Working from home has become more common over the years, allowing employees to save time and money with a home office. Flexibility and work-life balance also make working from home attractive. But, despite all its benefits, working from home can affect your insurance plan, leaving potential coverage gaps.
Home insurance plans are designed to cover personal property and liability, meaning the policy has little or no coverage for business liability and property. So, how can you make sure that you are fully covered? Let’s see the details; Ultimately, you’ll be able to determine if your remote work is adequately covered.
Does working from home affect your insurance policy?
Working from home usually has some effect on your homeowner’s or renter’s insurance policy. For example, many home policies include exclusions for business activities. But in some work-at-home situations—such as a full-time employee occasionally working remotely—it has little impact.
Most home insurance plans include limited coverage for business equipment: up to $2,500 in onsite coverage and $500 in offsite coverage. The employer’s insurance plan, however, is usually the first policy used to cover damages.
However, some business risks, such as a child care center in your home, are expressly excluded from a homeowner’s plan and can directly interfere with your home insurance coverage.
Working from home to run a small or freelance business almost always affects your home insurance. A homeowner’s plan does not adequately cover your business risks. While limited coverage may protect some business assets, there is no coverage for business liabilities. So, if a customer is injured on your property, your home insurance policy will not cover the claim.
Also see: 10 Work-at-Home Insurance Jobs
Do I need additional insurance to work from home?
You may need additional insurance as a remote employee if your homeowner’s plan does not have adequate coverage. For example, if you need more than $2,500 of onsite business property coverage, you can increase the coverage limit.
If you’re an employee and not an independent contractor, you’re likely covered by your employer’s insurance plan for business property and workers’ compensation and probably don’t need additional coverage. For example, if your work laptop is damaged in a fire, your employer’s commercial property will cover the cost of the damaged laptop.
Additional coverage is required if working from home is related to your own independent business. Because home owner insurance policies typically exclude risks caused by businesses, you may need to add an endorsement or a home-based business policy or purchase a separate business owner insurance policy.
Finally, if your job involves driving, you’ll want to review your personal auto insurance policy because most insurance providers won’t cover accidents while the vehicle is being used for business use.
Can I deduct home insurance if I work from home?
If you are not a W-2 employee, home insurance is a tax-deductible expense. If you operate a small business from your home, your home insurance premium is deductible. Small home businesses can claim home insurance as a business expense under the home office deduction.
Home insurance premiums are deducted based on the percentage of your home used for your business. So, if your business uses 50% of the home, then 50% of the premium is a deductible business expense.
Do I need any insurance to run a business from home?
The type of insurance you need to run your home business depends on the scope of your business. For example, if you are a self-employed independent contractor with no onsite visitors or employees, a typical approval Adding to your homeowner’s policy is enough. For example, business property endorsement increases coverage of business property on and off premises. And a business pursuit endorsement occasionally adds liability coverage for clients or visitors who come onsite for business purposes.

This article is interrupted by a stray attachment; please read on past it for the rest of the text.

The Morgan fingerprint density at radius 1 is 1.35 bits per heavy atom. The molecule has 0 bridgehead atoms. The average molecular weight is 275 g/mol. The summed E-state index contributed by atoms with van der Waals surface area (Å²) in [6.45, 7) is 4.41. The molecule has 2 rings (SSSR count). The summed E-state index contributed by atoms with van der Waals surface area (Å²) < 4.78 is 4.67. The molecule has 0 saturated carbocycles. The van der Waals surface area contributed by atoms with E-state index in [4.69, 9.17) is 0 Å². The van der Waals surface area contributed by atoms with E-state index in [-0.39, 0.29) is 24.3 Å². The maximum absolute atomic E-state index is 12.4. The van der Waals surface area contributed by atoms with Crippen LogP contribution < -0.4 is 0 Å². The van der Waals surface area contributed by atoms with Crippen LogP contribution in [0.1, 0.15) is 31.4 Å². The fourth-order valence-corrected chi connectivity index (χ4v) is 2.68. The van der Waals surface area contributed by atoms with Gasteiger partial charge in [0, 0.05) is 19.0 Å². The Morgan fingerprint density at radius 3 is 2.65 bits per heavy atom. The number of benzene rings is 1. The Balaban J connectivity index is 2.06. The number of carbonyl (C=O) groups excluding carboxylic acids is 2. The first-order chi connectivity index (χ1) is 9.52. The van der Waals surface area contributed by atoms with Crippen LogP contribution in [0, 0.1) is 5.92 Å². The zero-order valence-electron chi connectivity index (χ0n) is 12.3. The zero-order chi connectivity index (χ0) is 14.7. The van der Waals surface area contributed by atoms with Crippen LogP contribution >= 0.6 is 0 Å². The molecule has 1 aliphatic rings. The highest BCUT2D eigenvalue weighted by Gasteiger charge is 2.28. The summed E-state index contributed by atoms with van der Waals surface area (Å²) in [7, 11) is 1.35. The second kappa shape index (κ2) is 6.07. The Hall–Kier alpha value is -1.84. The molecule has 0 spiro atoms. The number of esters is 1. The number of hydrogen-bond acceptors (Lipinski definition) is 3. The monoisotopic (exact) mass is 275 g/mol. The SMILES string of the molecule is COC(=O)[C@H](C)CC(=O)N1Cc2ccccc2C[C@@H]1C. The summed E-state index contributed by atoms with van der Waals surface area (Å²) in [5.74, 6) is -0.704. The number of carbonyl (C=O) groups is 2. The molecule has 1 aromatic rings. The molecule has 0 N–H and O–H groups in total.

A Home based business insurance policy This is the next level of coverage for a home business and great for businesses with few employees, the occasional onsite client or delivery staff. This insurance plan is added as a rider to a home insurance plan and extends business coverage beyond liability and property. For example, it also covers
- Home office equipment
- Important documents
- Lost income due to business interruption
A Business Owner’s Policy (BOP) Or small business insurance is a stand-alone policy that covers businesses that operate out of a private home A business owner’s policy is the most comprehensive coverage option compared to an endorsement or home-based business insurance rider. A BOP is written separately from a homeowner’s policy and includes business liability insurance and business property insurance.
Do I have to tell my insurer I’m working from home?
If the work you do from home is for your business, either as an independent contractor or small business owner, you need to tell your insurer. Your homeowner’s policy does not cover any business-related liabilities or incidents. First, you need to check that your business activities do not interfere with your home insurance, and then you need to acquire coverage for your business.
However, in some work-from-home situations, you do not need to tell your insurer that you are working from home. For example, an employee who occasionally works from home may not need to notify their insurer.
Still, it may be a good idea to contact your insurance company if you think your line of work poses risks to your personal property that may be excluded or present a conflict of coverage. For example, a fire in your home due to business activities may not be covered by your home insurance plan. So, if you are concerned about coverage, it always helps to check with your insurer to verify that you are fully protected.